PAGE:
Incense Magick: Art & Ritual of Incense

Incense fanatic Carl Neal walks you through the joys, wonders, and science of making and using natural incense. From making your first basic cone to creation and use of elaborate incense rituals, Incense Magick is your guide to the sometimes secretive world of incense and incense making. Every article explores different facets of incense, incense making, ingredients, rituals, tools, or techniques.

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Blurring the lines of “Community”

It’s no big revelation that the “Pagan Community” is a broad term that encompasses countless small groups that may (or may not) consider themselves “Pagan”.  We all know that the term “Pagan” comes with controversy and debate, but how often do we consider the other word in the phrase? 

How important is “Pagan” rather than “Community”?  Most of us, whether we identify as Pagan or not, seem to agree that “Community” is important.  Our collective strength is far greater than that which we can wield alone.  Even the fiercest Solitary Pagan can see the advantages of working collectively to achieve common goals.  Although strict adherents to Heathenism might have many disagreements with Dianic Wiccans (neither of which might identify as “Pagan”), both sides can usually see how working together is beneficial.  Our similarities are certainly more powerful than our differences.

There is a larger question that underlies this idea.  Do the lines between communities really even matter?  Where do we draw the “final line”?  Lines are used to separate things.  Do we need to be separated and segmented?  Labeled and categorized?  At what point do we stop?

I can identify myself as a Solitary Eclectic Animistic Quasi-Taoist Polytheist and could consider my “community” to be those who could apply the same label to themselves.  While such statements might make it easier for people to categorize me and my beliefs, is that a benefit?  Do such labels and lines between us make us better?  Stronger?  Smarter? 

On the other hand, at point do we stop erasing the lines that separate us?  We are more than “Pagans”.  We can divide ourselves by race, age, gender, nationality, religion, sexual orientation, and many other factors.  So if we are going to blur or erase the lines between communities, what is that final line we won’t erase?  Are we prepared to stand together with Christians, Muslims, Jews, Hindus, Buddhists, and others to live as the “Community of Humanity”?  Are we “American Pagans”, “English Pagans”, “Hungarian Pagans” or are we “American”, “English”, “Hungarian”, etc.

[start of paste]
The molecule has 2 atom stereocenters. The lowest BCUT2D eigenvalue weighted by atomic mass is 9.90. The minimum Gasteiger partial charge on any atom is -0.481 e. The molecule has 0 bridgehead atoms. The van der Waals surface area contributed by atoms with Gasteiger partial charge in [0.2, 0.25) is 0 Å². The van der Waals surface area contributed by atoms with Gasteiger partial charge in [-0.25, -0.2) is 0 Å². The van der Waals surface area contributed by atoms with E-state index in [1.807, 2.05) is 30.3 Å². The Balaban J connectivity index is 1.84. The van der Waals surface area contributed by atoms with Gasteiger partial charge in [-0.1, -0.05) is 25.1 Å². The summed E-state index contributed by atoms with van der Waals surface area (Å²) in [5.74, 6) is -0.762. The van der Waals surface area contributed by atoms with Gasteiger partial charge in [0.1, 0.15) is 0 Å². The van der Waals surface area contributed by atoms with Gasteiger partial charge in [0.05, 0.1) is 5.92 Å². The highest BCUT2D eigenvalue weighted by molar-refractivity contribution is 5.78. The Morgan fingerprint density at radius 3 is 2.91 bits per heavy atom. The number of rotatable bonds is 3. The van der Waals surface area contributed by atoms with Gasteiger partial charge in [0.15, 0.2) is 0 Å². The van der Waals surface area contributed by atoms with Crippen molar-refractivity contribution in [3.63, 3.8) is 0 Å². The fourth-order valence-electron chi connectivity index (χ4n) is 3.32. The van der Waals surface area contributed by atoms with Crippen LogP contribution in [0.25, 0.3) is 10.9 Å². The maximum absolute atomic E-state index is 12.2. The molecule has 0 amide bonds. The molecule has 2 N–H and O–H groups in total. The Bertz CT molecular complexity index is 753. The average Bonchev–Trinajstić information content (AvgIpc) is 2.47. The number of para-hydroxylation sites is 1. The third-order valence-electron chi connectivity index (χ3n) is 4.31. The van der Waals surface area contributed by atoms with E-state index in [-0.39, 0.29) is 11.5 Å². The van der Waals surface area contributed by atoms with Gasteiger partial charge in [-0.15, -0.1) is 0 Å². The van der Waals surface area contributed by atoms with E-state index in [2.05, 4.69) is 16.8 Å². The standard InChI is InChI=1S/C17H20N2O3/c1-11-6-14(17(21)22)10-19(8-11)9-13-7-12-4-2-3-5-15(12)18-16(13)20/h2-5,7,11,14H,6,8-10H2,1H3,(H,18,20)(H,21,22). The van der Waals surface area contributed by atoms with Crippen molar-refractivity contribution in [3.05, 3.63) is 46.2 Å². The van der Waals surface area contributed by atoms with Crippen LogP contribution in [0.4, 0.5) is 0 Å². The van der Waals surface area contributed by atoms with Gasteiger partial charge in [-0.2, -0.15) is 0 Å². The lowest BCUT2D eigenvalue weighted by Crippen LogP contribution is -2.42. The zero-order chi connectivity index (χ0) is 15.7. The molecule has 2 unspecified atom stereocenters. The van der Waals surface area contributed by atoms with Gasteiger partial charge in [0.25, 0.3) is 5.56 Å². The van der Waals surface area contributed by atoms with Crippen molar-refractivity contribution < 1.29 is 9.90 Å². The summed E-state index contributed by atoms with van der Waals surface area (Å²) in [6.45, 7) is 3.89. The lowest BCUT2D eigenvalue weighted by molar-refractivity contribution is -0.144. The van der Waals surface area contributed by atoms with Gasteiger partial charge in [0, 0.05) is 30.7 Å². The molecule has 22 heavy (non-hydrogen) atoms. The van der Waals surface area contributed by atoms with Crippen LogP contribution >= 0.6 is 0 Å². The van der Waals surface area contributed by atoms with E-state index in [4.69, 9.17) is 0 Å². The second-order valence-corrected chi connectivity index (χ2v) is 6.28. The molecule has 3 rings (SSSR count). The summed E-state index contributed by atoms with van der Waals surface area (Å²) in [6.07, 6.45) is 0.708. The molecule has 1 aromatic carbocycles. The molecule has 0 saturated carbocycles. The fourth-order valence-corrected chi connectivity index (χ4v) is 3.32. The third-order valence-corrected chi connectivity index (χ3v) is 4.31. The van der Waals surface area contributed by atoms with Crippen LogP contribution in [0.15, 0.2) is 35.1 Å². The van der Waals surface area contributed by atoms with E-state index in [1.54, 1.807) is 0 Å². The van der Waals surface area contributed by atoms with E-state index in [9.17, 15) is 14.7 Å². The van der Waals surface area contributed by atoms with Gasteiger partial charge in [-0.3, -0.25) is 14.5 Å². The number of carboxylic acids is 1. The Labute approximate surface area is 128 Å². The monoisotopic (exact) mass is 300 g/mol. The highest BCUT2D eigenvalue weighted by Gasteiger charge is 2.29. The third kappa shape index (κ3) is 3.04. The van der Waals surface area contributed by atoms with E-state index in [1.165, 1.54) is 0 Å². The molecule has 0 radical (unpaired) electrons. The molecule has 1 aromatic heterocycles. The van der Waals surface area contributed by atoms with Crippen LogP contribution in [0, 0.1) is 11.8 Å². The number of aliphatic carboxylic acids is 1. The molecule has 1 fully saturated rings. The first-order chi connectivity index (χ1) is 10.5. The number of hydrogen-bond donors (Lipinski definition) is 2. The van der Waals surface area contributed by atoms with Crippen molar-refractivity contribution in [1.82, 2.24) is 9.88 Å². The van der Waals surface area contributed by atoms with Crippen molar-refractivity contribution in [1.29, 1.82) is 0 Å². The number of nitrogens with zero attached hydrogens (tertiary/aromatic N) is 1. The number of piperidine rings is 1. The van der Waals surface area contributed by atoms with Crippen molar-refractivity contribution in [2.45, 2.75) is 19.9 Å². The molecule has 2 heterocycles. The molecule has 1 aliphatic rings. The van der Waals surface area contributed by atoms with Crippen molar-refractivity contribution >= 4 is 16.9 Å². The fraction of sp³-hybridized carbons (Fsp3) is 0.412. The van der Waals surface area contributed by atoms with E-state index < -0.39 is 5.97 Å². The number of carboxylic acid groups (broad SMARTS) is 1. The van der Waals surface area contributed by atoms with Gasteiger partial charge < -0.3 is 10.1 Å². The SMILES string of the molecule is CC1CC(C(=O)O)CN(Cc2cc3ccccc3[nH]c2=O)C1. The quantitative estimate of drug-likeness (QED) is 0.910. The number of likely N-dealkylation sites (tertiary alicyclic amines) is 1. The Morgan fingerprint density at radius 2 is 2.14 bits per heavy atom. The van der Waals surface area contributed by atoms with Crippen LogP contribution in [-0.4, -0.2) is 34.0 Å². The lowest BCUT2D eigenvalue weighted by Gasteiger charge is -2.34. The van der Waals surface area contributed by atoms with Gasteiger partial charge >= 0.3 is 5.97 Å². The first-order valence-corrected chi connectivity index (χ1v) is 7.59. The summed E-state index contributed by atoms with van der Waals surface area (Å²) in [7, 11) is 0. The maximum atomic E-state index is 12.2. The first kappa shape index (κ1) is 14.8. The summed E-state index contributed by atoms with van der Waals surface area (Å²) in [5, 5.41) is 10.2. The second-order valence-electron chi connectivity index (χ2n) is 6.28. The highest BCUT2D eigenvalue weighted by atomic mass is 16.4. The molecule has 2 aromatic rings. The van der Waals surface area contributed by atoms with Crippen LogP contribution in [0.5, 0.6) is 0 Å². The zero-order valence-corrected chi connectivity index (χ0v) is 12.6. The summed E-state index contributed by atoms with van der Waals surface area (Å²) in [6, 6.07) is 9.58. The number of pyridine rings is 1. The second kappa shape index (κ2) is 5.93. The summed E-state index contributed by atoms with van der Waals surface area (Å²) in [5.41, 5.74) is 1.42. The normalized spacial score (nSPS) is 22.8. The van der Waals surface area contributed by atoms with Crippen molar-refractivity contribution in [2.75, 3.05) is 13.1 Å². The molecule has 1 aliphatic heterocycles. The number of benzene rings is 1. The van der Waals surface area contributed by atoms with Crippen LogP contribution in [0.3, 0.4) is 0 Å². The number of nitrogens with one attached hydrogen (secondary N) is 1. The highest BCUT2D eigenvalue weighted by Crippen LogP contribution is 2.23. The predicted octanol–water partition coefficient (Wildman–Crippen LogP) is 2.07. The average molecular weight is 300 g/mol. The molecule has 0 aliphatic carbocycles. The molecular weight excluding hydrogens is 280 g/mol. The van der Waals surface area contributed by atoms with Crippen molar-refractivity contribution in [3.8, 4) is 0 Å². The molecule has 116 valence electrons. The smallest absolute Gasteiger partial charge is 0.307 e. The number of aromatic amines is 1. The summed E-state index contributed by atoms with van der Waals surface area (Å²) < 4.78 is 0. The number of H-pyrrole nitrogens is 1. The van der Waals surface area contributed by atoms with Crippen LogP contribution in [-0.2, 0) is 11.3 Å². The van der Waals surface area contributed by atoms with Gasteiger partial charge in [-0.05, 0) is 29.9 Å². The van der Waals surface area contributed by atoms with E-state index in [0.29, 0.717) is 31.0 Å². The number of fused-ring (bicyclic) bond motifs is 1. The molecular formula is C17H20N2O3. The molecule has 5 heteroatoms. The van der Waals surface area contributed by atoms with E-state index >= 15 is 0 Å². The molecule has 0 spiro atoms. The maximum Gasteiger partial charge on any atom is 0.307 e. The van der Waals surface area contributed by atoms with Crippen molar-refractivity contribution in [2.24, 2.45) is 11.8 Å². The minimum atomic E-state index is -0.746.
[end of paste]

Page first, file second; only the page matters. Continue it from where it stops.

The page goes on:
I’m not asking this question strictly as a mental exercise.  I think that it is time that we look at the term “Community” with the same critical eye we have used for the word “Pagan”.  We talk endlessly about building the Pagan Community, but do we even know what composes that community?  How should the Pagan Community relate to all of the other “communities” in our culture?  How important is it that we, as Pagans, participate in the “broader community” within our cities, nations, and even the international community?  Should we hide ourselves away again (returning to pure “occult” status) and build a community to our liking in isolation from non-Pagans or should we strive to integrate into these broader communities as the LGBT Community has done so effectively?

I will explore a number of these issues over the coming weeks, but I am genuinely interested in hearing the thoughts of others in our Community (or are you outside of it?).  Please let me know your thoughts while I pour my own onto the page.


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  Carl Neal has walked a Pagan path for 30 years. He is a self-avowed incense fanatic and has published 2 books through Llewellyn Worldwide on the topic. For many years (and even occasionally these days) he was a vendor of altar tools and supplies which led him to write The Magick Toolbox for Red Wheel/Weiser  


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